2 new AIDS drugs show promise in suppressing HIV

Posted on 07 Feb 2008 at 5:27pm
By Staff Reports

Vicrivirox works better than older drugs in holding back virus, study shows; IDX899 provides “‘rapid, profound’ inhibition of HIV replication

Bloomberg News reported this week that Schering-Plough Corp.’s new AIDS drug, designed to block the virus from entering human cells, suppressed infections in patients who don’t respond to older medicines.

The study, sponsored by Schering-Plough Corp., showed that a drug combination including the company’s vicriviroc was better at holding back the virus than the combination of older medicines alone.

Findings were presented at the Conference on Retroviruses and Opportunistic Infections this week in Boston.

Vicriviroc, like Pfizer’s drug Selzentry, works by altering the shape of a protein on the surface of healthy human cells, making it impossible for HIV to get a good enough grip to enter.

Bloomberg News reported that in a 48-week study, 56 percent of patients on a 30 milligram dose of vicriviroc combined with older drugs had the virus reduced to undetectable levels, compared with 14 percent taking only the older medicines.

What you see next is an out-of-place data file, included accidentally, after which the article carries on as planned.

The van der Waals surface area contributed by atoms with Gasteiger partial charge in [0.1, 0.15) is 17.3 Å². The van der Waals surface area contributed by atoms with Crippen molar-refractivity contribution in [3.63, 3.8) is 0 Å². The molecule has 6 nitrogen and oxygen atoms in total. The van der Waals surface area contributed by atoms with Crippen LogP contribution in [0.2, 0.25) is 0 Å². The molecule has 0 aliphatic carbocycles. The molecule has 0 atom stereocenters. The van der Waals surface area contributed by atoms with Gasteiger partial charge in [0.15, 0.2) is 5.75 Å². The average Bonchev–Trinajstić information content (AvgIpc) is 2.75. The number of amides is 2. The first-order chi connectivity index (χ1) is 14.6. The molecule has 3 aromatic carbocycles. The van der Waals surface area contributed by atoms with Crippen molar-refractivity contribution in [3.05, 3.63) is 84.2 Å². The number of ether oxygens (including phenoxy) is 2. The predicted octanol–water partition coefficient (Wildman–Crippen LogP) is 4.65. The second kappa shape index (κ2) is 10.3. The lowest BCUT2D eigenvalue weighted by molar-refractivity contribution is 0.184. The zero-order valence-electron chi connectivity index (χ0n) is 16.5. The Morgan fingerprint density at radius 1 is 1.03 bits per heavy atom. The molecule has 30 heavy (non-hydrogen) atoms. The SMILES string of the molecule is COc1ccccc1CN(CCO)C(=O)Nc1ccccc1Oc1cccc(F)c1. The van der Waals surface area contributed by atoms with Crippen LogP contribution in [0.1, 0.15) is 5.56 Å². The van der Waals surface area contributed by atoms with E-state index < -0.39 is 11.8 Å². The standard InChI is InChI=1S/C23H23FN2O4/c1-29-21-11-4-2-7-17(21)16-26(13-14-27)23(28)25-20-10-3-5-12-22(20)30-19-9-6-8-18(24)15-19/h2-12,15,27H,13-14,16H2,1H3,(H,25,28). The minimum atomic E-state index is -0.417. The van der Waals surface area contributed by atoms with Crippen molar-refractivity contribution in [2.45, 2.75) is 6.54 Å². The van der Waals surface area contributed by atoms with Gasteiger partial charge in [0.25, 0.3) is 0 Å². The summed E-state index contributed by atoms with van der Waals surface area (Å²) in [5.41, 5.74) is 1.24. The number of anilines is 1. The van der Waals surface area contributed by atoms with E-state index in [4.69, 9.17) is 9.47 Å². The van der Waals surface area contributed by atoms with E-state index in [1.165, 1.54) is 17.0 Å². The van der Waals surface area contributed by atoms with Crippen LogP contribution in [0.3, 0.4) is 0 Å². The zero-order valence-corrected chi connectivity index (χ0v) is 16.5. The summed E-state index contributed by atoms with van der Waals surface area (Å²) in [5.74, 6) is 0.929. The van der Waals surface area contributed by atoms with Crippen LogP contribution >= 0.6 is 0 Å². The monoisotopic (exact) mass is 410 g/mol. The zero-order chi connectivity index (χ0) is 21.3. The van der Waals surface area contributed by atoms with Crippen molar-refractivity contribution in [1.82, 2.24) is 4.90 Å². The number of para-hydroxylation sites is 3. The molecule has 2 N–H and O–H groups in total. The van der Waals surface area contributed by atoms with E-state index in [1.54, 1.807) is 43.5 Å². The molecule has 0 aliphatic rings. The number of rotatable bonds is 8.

Also, 52 percent of patients on 20 milligrams of vicriviroc combined with other drugs had the virus lowered to undetectable levels in the blood.

Idenix Pharmaceuticals Inc. has also reported promising findings in a study of its new non-nucleoside reverse transcriptase inhibitor to treat HIV IDX899.

IDX899 demonstrated “rapid and profound” inhibition of HIV replication in a phase I/II clinical trial, the company said.

The Cambridge, Mass., biopharmaceutical company said eight HIV-1 infected treatment-naive patients receiving 800mg of the drug achieved a mean 99 percent reduction in virus level after a week of treatment in an ongoing trial.

Company officials also said they were pleased with the safety profile, as no serious adverse events were reported and no patients discontinued the study. Idenix said it now plans to explore cohorts of 400mg once-daily followed by 200mg once-daily doses.

This article appeared in the Dallas Voice print edition February 8, 2008

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